Economy shouldn’t change attitudes on social entrepreneurship

Economy shouldn’t change attitudes on social entrepreneurship

First published April 06, 2009 in Street & Smith’s SportsBusiness Journal,

Social entrepreneurship, often associated with corporate socially responsible behavior, is the consideration and allocation of technical, financial and/or human resources in a way that a social good is promoted.

Over the past five years, we have seen a marked increase in the number of individuals, companies and institutions, including those sports-related, in the U.S. and around the world that have moved the concept of social entrepreneurship into the practical realm.

Much of social entrepreneurship is deservedly focused on the provision of basic necessities such as food, clean water, housing, and increasingly, access to communication tools (i.e., phones and the Internet). As the concept has developed, sports, which has already proved to be an essential force for individual development, human interaction and social inclusion, has come to be seen as a more than viable method to assist in meeting such important social needs. In addition, access to sports and its benefits has also become an end unto itself.

Efforts by Andre Agassi, the NBA, FC Barcelona, FIFA, Right to Play, Northeastern University, the PGA Tour and other sports industry stakeholders have spread dollars, knowledge, technical assistance and a message of hope for community development, conflict resolution, mutual respect, healthier living and the consideration of those less fortunate.

What should be especially encouraging to those in sports is that agents for change are not exclusively such major entities. A recent program sponsored by Nike and the Ashoka Foundation’s Changemakers initiative spurred almost 400 emerging organizations from 69 countries to compete for monetary prizes to fund their efforts addressing issues ranging from girls’ rights, to gender equity, to clean water access, to conflict resolution, and AIDS prevention education. But maybe more important for the world of sports, it brought to the public’s attention numerous examples of efforts by entrepreneurial men and women, young and old, to use sports to drive change in local and international communities.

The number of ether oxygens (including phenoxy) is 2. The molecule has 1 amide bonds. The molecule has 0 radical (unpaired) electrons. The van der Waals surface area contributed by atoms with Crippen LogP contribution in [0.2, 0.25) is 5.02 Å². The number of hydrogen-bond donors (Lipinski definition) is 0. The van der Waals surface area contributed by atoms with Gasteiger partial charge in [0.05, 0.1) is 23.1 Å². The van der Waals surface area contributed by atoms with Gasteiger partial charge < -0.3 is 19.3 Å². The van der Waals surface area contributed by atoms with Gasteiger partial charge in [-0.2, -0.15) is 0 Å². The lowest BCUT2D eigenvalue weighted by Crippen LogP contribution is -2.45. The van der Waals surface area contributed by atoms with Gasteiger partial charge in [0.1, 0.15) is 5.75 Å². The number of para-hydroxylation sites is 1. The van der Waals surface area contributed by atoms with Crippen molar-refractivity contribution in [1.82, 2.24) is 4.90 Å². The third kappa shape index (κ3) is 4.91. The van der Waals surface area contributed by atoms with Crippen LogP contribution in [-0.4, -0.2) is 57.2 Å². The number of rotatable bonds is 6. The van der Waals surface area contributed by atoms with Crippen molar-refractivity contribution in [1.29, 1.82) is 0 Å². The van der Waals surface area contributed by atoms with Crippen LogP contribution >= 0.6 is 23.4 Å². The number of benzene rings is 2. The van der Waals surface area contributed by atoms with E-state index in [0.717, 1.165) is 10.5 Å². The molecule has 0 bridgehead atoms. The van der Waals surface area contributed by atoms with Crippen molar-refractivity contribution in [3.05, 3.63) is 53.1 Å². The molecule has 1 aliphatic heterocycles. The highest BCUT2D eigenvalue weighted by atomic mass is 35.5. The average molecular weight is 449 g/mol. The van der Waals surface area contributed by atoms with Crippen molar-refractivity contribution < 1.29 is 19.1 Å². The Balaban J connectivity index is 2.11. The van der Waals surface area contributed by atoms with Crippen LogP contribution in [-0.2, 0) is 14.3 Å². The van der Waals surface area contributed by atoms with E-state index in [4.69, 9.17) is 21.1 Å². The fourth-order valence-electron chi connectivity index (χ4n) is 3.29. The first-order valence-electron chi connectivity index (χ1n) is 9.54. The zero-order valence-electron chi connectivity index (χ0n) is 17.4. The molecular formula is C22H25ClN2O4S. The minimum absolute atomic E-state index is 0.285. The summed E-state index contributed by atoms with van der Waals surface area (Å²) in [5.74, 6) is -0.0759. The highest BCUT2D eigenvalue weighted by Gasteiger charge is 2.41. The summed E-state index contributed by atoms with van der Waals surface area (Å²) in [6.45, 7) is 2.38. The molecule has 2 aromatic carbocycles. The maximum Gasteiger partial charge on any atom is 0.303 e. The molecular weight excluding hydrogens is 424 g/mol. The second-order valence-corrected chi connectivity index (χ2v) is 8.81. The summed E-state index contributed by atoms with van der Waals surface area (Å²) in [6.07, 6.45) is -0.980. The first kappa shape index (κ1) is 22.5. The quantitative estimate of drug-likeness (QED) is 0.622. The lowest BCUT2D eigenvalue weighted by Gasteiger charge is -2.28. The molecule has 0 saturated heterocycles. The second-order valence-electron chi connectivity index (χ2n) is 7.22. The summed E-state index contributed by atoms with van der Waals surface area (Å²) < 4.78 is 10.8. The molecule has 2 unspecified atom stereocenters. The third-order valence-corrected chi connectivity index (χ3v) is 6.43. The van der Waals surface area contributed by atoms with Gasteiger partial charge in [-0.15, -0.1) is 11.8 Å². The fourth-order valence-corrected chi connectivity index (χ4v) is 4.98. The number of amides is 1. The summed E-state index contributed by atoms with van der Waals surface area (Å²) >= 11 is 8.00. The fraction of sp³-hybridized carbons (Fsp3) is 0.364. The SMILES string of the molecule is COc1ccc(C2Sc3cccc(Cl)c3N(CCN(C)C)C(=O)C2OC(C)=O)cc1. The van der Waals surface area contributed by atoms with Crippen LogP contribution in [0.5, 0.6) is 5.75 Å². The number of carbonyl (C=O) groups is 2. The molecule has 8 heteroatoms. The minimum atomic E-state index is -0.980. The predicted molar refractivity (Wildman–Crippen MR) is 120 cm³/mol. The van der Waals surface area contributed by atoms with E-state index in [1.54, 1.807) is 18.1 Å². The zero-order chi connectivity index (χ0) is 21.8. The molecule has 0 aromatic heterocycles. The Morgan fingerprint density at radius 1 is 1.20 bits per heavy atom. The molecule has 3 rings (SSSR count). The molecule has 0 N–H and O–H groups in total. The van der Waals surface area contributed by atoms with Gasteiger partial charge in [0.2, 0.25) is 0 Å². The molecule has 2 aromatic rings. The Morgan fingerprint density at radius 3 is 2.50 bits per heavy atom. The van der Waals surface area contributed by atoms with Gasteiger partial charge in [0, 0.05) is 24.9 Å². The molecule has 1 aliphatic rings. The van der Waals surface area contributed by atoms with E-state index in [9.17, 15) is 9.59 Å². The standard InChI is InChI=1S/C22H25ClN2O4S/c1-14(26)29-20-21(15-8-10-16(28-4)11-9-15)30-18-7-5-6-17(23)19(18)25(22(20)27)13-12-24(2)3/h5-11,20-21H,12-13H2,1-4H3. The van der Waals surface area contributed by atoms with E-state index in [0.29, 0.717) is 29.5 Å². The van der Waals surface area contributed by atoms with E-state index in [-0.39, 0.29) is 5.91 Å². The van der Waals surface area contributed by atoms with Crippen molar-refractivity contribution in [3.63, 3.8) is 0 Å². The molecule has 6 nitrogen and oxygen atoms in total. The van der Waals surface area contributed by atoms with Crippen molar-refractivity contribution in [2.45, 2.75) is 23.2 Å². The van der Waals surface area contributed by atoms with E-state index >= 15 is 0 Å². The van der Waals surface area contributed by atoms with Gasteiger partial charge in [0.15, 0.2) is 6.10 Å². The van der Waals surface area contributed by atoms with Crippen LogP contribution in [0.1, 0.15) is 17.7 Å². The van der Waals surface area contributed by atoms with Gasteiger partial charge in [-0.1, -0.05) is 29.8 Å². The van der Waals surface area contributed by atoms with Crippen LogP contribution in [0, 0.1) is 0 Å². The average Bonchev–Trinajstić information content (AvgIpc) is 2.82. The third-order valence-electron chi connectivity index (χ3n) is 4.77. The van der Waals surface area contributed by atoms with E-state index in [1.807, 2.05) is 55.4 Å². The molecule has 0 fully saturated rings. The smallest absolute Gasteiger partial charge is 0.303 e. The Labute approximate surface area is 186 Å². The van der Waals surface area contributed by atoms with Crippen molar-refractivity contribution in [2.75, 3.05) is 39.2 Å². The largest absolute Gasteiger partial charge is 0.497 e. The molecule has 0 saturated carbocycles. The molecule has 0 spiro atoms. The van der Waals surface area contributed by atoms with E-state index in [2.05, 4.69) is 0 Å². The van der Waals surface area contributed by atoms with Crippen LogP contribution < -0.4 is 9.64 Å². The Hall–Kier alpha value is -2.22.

Those involved with sports should not underestimate the importance of their impact in the social entrepreneurship world. Nor should they shy away from doing more. Even as relatively cash-strapped leagues, teams and associations, and their corporate and media partners figure out how to operate and succeed in what will ultimately be a different economic landscape in the future, their socially responsible efforts should increase. That is because socially responsible does not mean being fiscally irresponsible. And because that is where the market is going.

A new movement is afoot that moves social entrepreneurship deeper into the business world. Called social business, this new challenge to the profit and nonprofit paradigm requires a slight but important change in thinking.

Nike teamed with the Ashoka Foundation to offer
grants for using sports to improve communities.

Social business efforts employ a business-disciplined approach to actually generate profits, those monetary in nature, and a new definition of profit — social good. Pioneered by 2006 Nobel Peace Prize winner Muhammad Yunus and Grameen Bank, this model of business does expect a profit but explicitly eschews a return on investment beyond the initial principal. The money is reinvested in the business to reach more people and/or offer more products or services.